In this post, Attorney David Benoit continues with his guest blogging on Intellectual Property. Here is the second installment in the Top 5 IP Issues for Connecticut Start-Up Companies.
It is important for technology attorneys to counsel start-up companies to preserve IP that is being developed on an on-going basis. Utilizing contract best practices to ensure that that valuable intellectual assets are not contracted away will help maximize the overall value of the start-up and enable it to maximize commercialization opportunities.
No. 2 - Don’t Be So Quick to Open the Kimono: Protecting and Retaining IP Going Forward.
Once a tech start-up has taken sufficient measures to preserve its IP vis-à-vis its development team, it is equally important to employ contract best practices to enable the company to retain full control of future IP and to protect the company’s opportunities for future exploitation and commercialization. IP in this context especially includes, for example, source code for new application customizations, modules, functionality or interfaces.
This is especially true for software companies and web-based service providers that offer application development or software customization services to its customers. Most improvements to existing products and services are developed by these technology companies during the course of customer engagements. Industry knowledge, technical know-how and new business processes are learned during their interactions with their customers. It is precisely these interactions that spawn evolutionary upgrades and/or new products and generate substantial value in the company’s future growth.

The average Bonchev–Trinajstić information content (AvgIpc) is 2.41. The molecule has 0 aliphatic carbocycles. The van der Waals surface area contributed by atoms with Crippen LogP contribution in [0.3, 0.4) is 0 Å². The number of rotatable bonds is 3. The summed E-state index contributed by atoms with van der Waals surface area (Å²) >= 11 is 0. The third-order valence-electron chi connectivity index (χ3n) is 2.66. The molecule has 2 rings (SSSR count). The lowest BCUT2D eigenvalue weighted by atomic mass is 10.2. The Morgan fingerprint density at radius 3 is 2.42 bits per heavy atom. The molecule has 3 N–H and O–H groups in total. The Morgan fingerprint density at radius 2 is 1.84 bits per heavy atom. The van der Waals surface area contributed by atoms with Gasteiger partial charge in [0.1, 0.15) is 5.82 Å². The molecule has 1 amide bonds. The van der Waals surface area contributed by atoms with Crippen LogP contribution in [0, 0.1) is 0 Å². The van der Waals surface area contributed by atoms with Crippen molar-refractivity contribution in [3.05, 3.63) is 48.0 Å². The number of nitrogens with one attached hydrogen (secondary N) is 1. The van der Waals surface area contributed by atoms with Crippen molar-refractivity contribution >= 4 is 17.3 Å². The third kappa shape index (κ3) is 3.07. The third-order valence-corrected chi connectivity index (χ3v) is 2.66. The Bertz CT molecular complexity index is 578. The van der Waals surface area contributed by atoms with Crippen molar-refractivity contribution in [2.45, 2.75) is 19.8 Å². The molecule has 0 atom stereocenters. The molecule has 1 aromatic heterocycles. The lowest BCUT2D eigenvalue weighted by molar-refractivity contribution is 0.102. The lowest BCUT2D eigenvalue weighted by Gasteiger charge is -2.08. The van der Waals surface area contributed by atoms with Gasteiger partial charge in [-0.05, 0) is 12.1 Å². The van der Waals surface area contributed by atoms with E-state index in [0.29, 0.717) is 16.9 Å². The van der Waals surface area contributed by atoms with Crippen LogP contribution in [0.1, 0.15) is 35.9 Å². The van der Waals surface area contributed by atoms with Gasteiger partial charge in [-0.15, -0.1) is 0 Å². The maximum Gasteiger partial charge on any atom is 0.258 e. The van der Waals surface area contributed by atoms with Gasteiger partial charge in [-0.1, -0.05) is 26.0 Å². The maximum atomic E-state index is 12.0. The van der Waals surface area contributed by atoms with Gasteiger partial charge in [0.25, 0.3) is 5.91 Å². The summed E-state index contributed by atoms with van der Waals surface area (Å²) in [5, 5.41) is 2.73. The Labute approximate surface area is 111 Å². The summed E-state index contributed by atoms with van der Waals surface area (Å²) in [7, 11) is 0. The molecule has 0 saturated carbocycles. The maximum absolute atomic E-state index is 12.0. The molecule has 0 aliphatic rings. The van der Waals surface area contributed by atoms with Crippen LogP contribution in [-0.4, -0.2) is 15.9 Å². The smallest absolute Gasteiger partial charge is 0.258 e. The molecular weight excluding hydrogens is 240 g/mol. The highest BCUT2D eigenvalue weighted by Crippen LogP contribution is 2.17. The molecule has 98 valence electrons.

Preserving the ability to use these valuable assets and integrate them fully into a company’s products and services, without restriction, should therefore be a top priority for the company and its lawyer during any contracting and negotiating process with a customer. All too often software start-ups, in the context of professional service or application development engagements, are overly eager to please their clients and avoid contract negotiation or confrontation. In some instances, start-ups make a decision to contract for new business without a lawyer to negotiate or draft agreements. As a result, they may inadvertently cede ownership rights to “work product,” know-how and/or “residuals” to their clients. Doing so may severely restrict their ability to offer similar services to future customers for fear of infringing on their former client’s IP rights or breaching former client contracts.
For this reason, start-ups should consider consulting an attorney experienced in technology and business before signing a contract. Having a technology lawyer carefully craft client agreements (and knowing how to effectively negotiate ownership rights and license provisions) will allow a tech start-up to fully incorporate valuable improvements into future product and services releases.
Next up, Out of Thin Air: Increasing Company Valuation Through Portfolio Creation.